I have a bone to pick with “Q”… April 12, 2009
A couple weeks ago, I bought the latest issue of “Q” magazine (April 2009; the one with Lily Allen on the cover with black leopards), mostly for its listing of “The 25 Greatest Rock ‘n’ Roll Movies of All Time”. Since I love “Top [increment of 5]” lists almost as much as I love rock and roll related movies, I knew I had to get this issue and check it out. While I’m glad that the list includes under-appreciated masterpieces such as “HEAD” and “The Rutles”, as well as well-deserving popular films like “Almost Famous”, “A Hard Day’s Night”, and the immortal “This is Spinal Tap”, some of the inclusions in the list are inexplicable and/or inexcusable. Now, I can handle the inclusion of “The Doors” at #21. I myself abhor “The Doors”, finding it pretentious and, at times, baffling (for one thing, I can’t tell if Oliver Stone is trying to make Jim Morrison look like a hero or a jackass), and furthermore think the title is very misleading. It’s the title’s fault that I erroneously expected the film to be about the whole band and not just the lead singer (perhaps if Stone gave the film an honest title like “The Jim Morrison Story”, “Jim Morrison”, “The Lizard King”, “Mr. Mojo Risin'”, or even simply “Jim”, I may have been able to enjoy the film more and wouldn’t have been left feeling cheated by the lack of importance that Ray Manzarek, Robby Krieger, or John Densmore have in the film). For all the personal issues that I have with “The Doors”, I can still recognize the film’s merit and understand why other people might love the film so much (I don’t think anyone else could have played Jim Morrison as well as Val Kilmer did. And his singing voice was perfect). What I can’t even begin to comprehend, however, is the list’s #22 entry, “Backbeat”, a film that I griped about in detail several weeks ago (if you missed my rant on “Backbeat”, you can read it here). As with “The Doors”, I honestly did try to look at “Backbeat” as objectively as I could, hoping to find something in it that might warrant its inclusion in this list. But no matter how objectively I try to view it, it still seems mediocre at best. The important characters are uninteresting, the interesting characters are unimportant, and the overpowering romance kills what could have been a powerful story about the tumultuous pre-fame years of a larger-than-life band. The film also suffers from gratuitous love scenes, lame jokes, and unforgivable historical inaccuracies. If there’s anyone reading this who disagrees with me and thinks “Backbeat” has any reason at all to be in the list, please, enlighten me (I’m serious. Feel free to comment. I’d appreciate the input).
Another thing I just don’t get is the inclusion of “Easy Rider” in the list. Yes, “Easy Rider” is an amazing and iconic movie. However, what I don’t get is why it’s included in a list of rock movies, when it is not, in fact, a rock movie. There are no musical artists in the movie, either as characters or as actors (well, Toni Basil’s in it, but this was over a decade before her one hit song, “Mickey”, came out. Back in 1969 when “Easy Rider” came out, she was known primarily as a choreographer. Not that there was anything for her to choreograph in “Easy Rider”). The film isn’t about music in any way, shape, or form. Yes, “Easy Rider” has a killer soundtrack that drives the action in the film. This I am well aware of. But if that’s all it needs to be included on the list, then why is “American Graffiti” not on the list as well? That movie has, arguably, just as good a storyline and soundtrack, and the film’s action is driven at least as much by its soundtrack as is “Easy Rider”. Plus, it has a subplot involving one of the characters meeting the elusive DJ Wolfman Jack and trying to win over the woman of his dreams through the power of radio, which makes it slightly more music-related than “Easy Rider” as far as plot goes. But did “American Graffiti” make the list? No. So what makes “Easy Rider” qualify as any more of a rock film, I’d like to know?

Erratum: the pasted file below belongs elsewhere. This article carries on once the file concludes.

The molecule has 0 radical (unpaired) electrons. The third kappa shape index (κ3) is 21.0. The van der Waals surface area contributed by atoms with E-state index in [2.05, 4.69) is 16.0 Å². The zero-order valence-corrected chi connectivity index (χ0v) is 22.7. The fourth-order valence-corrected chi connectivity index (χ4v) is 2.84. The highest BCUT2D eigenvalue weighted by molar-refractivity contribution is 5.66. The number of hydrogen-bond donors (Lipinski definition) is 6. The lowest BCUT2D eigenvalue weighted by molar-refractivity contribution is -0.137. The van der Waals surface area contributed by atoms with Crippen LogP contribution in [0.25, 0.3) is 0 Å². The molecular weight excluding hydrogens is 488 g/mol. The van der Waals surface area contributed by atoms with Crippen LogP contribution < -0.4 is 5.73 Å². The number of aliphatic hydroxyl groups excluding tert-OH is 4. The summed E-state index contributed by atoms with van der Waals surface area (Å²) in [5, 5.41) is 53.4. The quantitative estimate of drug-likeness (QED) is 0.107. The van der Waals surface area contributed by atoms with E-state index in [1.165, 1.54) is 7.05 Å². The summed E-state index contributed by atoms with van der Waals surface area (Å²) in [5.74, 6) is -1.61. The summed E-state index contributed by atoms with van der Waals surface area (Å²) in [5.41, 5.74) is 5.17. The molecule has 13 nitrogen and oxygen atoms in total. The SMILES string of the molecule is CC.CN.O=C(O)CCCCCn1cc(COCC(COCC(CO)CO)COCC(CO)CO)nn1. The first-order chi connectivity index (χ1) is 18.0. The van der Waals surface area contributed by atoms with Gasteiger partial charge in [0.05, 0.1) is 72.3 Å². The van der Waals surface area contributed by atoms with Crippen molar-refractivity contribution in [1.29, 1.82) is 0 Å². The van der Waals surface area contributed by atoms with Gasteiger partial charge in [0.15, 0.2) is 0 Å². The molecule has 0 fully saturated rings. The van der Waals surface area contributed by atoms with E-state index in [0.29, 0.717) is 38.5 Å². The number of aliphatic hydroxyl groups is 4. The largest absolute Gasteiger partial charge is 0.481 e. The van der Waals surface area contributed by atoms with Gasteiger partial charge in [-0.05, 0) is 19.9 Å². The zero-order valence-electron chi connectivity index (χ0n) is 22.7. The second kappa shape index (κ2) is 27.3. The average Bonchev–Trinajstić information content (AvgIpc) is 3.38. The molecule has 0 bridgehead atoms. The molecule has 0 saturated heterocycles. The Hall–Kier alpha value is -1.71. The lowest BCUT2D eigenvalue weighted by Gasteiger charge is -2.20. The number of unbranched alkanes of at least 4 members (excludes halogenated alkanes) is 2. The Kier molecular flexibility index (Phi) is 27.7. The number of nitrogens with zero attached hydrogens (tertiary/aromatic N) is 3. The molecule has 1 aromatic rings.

One other thing that really irks me about “Q” magazine’s “25 Greatest Rock ‘N’ Roll Movies Ever” list is its sexism, however unintentional that sexism might have been. Looking through the list, I noticed that not a single one of these films has a female as a main character (to my knowledge, the one that comes closest to having a female main character is “Almost Famous”, and, although Penny Lane has a more important presence in the film than any other supporting character with the possible exception of Russell Hammond, the film isn’t really so much about her as it is driven by her). Which is a real shame, when you consider that the list neglected “The Rose”, a heartbreaking film starring Bette Midler as the troubled Janis Joplin-based protagonist, but included the aforementioned barely-qualified films “Backbeat” and “Easy Rider”. I’m not saying “Q” intentionally excluded films with female main characters from their list; I’m just saying that there’s at least one film with a female main character that deserves more recognition than some of the films that wound up on the list.
I’m not saying the list is terrible; in fact, I quite enjoyed most of it. What I am saying is that it could have been much better. Which can only mean one thing, of course: eventually, I’m going to have to post my own list of top rock ‘n’ roll films to make up for the “Q” list’s shortcomings. I don’t know when I’ll get around to posting it. It may not be for a couple of weeks; it may not be for another month or so. But I’ve already gotten it into my swelled little head that it’s my duty to present my readers with the “definitive” list of rock-related films, and so it shall be done.